Firstly, the Assessment Day, regarding my cataract surgery, didn't exactly go as planned and I was so glad that I hadn't gone on my own. I knew that I wouldn't be able to drive after the appointment because of having drops in my eyes which would affect my vision. So a good friend collected me and Benji (the Dog Who Can't Be Left Alone!) and drove us to the hospital in plenty of time for my appointment - despite the l o n g delay because of repairs to the Tamar Bridge only allowing one lane of traffic to cross at a time.
So - I had a further eye check and the promised drops inserted (3 lots!) then I was sent in to see the consultant. He asked me what I was expecting from the cataract removal and I replied that I had heard so many reports about the wonderful outcome when vision is restored. He then warned me that the results might not be as good as expected because the Macular Degeneration would probably have a negative effect.
Wait! What??? Macular Degeneration????
"Oh! You didn't know you had that?" he asked. No, I didn't know. No-one had told me that. He couldn't apologise enough and said he assumed I knew because it was on my referral form from the optician.
I confess I was in shock from then on and I have no idea how the conversation went on. I do remember him asking if I had any questions and I replied, "Yes - lots, but mainly how does this progress and at what pace?" I don't think he was able to give me a straight answer or an accurate one. I did a heck of a lot of internet trawling that evening. It isn't good news, that's for sure, but I have had time to process things and I've been referred to The Macular Society - lots of information and tips from their online presence and the possibility of an MD group in the nearby town.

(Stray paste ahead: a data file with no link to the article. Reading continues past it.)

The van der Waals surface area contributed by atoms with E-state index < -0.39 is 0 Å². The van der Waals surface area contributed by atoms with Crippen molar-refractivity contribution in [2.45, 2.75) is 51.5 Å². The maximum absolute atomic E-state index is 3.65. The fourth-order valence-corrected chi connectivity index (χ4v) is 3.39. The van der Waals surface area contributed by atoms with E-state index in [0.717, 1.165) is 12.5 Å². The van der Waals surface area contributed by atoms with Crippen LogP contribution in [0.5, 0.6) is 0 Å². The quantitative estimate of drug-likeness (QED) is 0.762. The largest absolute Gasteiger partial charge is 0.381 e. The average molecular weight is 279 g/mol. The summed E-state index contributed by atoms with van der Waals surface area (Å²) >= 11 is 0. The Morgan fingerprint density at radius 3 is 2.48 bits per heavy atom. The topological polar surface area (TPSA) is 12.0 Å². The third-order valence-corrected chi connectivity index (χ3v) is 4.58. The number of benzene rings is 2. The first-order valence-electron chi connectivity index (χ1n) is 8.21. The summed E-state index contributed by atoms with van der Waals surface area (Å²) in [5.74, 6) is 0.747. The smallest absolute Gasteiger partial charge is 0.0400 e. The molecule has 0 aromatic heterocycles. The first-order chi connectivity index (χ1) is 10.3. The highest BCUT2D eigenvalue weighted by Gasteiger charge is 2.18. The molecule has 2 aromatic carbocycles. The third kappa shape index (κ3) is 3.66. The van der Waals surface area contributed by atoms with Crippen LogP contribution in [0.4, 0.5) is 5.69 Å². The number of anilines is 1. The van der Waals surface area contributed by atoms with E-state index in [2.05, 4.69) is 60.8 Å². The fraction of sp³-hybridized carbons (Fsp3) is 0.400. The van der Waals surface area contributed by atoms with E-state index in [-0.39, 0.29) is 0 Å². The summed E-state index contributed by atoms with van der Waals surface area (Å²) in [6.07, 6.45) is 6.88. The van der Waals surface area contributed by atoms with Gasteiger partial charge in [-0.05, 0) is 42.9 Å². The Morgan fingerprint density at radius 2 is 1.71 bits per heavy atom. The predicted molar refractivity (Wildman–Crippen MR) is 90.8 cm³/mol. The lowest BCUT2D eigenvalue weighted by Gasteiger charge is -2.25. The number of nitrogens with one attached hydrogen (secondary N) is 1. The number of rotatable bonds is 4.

So I can still go ahead with having the first cataract removed and see what effect that has on my vision before deciding whether or not it's worth having the 2nd one removed. At present, my vision is blurred, like looking through badly scratched glass, so I reckon that should improve with new, clear lenses. The effect of the Macular Degeneration is to remove my central vision - there's a black blob in the centre - but I instinctively move my head from side to side to use the peripheral vision. This is more effective when looking into the distance, but not so good with close work. I cope with reading by using my Kindle with enlarged font; on my laptop I zoom in on the font enough to make it readable; applying lipstick accurately is well nigh impossible!!! And it's so frustrating to find that my online banking would be so much easier if they used BLACK font instead of their pretty faint blue!
It took me a week or so to come to terms with that diagnosis, then I heard of the terrible fires raging across Turkey - where one of my sons is living. There was very little information on the news, what with Covid and the Olympics, so I looked online . . . . Oh my word! I found videos of the fires around my son's village and the lack of firefighters or Government help; their water and electricity was cut off, internet and phone lines were down; my emails to him were met with silence.
I was constantly checking online BUT I won't dwell on that. Suffice to say that eventually I had an email from my son, then another a couple of days later and finally, yesterday a phone call. The relief to hear his voice. It appears that the temperature has dropped and the fires are either out or under control now, so they can relax a bit more. They have been sleeping in shifts while they were on fire alert, and ready to be evacuated at very short notice; things have been scaled down a little now and all are praying that the winds will drop and won't change direction. Greece is suffering badly now, so I hope things will improve there too. So many homes have been destroyed, land burned, vineyards, animals lost and people's livelihoods gone.
I am so very grateful to know that my son and his partner are safe and that they still have their home.